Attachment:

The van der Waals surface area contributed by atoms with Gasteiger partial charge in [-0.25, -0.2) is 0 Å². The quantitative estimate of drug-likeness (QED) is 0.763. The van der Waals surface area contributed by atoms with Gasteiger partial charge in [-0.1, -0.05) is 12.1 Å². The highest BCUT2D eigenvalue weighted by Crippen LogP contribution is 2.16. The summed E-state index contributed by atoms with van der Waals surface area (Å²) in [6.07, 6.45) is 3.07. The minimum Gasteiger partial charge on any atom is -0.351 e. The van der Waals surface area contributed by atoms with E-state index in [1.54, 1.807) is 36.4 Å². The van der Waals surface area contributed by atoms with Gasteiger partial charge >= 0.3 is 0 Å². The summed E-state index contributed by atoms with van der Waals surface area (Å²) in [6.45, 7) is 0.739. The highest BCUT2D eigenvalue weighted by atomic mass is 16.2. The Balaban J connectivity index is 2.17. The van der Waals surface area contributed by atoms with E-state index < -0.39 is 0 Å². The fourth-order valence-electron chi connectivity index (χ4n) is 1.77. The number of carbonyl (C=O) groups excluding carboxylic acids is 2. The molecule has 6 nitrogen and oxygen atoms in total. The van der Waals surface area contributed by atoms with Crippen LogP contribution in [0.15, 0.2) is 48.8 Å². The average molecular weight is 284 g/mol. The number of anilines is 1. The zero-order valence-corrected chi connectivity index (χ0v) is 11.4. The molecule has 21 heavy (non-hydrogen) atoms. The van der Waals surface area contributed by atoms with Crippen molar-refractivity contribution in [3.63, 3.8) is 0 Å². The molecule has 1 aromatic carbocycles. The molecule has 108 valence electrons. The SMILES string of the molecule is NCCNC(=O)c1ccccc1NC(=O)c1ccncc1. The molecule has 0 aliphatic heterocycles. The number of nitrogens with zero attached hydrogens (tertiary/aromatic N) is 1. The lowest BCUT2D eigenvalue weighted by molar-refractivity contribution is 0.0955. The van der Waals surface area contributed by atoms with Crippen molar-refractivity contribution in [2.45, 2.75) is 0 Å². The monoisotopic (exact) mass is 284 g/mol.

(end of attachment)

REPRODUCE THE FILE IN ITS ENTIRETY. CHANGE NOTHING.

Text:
The van der Waals surface area contributed by atoms with Gasteiger partial charge in [-0.25, -0.2) is 0 Å². The quantitative estimate of drug-likeness (QED) is 0.763. The van der Waals surface area contributed by atoms with Gasteiger partial charge in [-0.1, -0.05) is 12.1 Å². The highest BCUT2D eigenvalue weighted by Crippen LogP contribution is 2.16. The summed E-state index contributed by atoms with van der Waals surface area (Å²) in [6.07, 6.45) is 3.07. The minimum Gasteiger partial charge on any atom is -0.351 e. The van der Waals surface area contributed by atoms with E-state index in [1.54, 1.807) is 36.4 Å². The van der Waals surface area contributed by atoms with Gasteiger partial charge >= 0.3 is 0 Å². The summed E-state index contributed by atoms with van der Waals surface area (Å²) in [6.45, 7) is 0.739. The highest BCUT2D eigenvalue weighted by atomic mass is 16.2. The Balaban J connectivity index is 2.17. The van der Waals surface area contributed by atoms with E-state index < -0.39 is 0 Å². The fourth-order valence-electron chi connectivity index (χ4n) is 1.77. The number of carbonyl (C=O) groups excluding carboxylic acids is 2. The molecule has 6 nitrogen and oxygen atoms in total. The van der Waals surface area contributed by atoms with Crippen LogP contribution in [0.15, 0.2) is 48.8 Å². The average molecular weight is 284 g/mol. The number of anilines is 1. The zero-order valence-corrected chi connectivity index (χ0v) is 11.4. The molecule has 21 heavy (non-hydrogen) atoms. The van der Waals surface area contributed by atoms with Crippen molar-refractivity contribution in [3.63, 3.8) is 0 Å². The molecule has 1 aromatic carbocycles. The molecule has 108 valence electrons. The SMILES string of the molecule is NCCNC(=O)c1ccccc1NC(=O)c1ccncc1. The molecule has 0 aliphatic heterocycles. The number of nitrogens with zero attached hydrogens (tertiary/aromatic N) is 1. The lowest BCUT2D eigenvalue weighted by molar-refractivity contribution is 0.0955. The van der Waals surface area contributed by atoms with Crippen molar-refractivity contribution in [2.45, 2.75) is 0 Å². The monoisotopic (exact) mass is 284 g/mol.